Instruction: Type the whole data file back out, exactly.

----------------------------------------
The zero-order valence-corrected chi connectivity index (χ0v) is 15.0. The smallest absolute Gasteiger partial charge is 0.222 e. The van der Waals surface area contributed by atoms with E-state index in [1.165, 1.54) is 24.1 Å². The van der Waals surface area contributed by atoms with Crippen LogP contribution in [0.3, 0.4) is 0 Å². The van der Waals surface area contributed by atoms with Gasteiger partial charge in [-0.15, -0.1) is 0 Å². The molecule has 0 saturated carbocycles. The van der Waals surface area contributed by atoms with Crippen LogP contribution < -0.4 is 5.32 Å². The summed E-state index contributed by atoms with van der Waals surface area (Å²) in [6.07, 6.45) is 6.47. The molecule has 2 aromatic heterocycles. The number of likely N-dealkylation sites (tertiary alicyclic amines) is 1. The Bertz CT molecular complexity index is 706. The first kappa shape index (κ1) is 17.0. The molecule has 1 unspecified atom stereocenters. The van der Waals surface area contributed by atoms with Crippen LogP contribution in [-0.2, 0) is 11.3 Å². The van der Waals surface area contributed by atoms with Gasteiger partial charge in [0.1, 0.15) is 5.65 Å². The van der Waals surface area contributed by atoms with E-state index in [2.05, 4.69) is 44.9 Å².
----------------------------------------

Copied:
The zero-order valence-corrected chi connectivity index (χ0v) is 15.0. The smallest absolute Gasteiger partial charge is 0.222 e. The van der Waals surface area contributed by atoms with E-state index in [1.165, 1.54) is 24.1 Å². The van der Waals surface area contributed by atoms with Crippen LogP contribution in [0.3, 0.4) is 0 Å². The van der Waals surface area contributed by atoms with Gasteiger partial charge in [-0.15, -0.1) is 0 Å². The molecule has 0 saturated carbocycles. The van der Waals surface area contributed by atoms with Crippen LogP contribution < -0.4 is 5.32 Å². The summed E-state index contributed by atoms with van der Waals surface area (Å²) in [6.07, 6.45) is 6.47. The molecule has 2 aromatic heterocycles. The number of likely N-dealkylation sites (tertiary alicyclic amines) is 1. The Bertz CT molecular complexity index is 706. The first kappa shape index (κ1) is 17.0. The molecule has 1 unspecified atom stereocenters. The van der Waals surface area contributed by atoms with Crippen LogP contribution in [-0.2, 0) is 11.3 Å². The van der Waals surface area contributed by atoms with Gasteiger partial charge in [0.1, 0.15) is 5.65 Å². The van der Waals surface area contributed by atoms with E-state index in [2.05, 4.69) is 44.9 Å².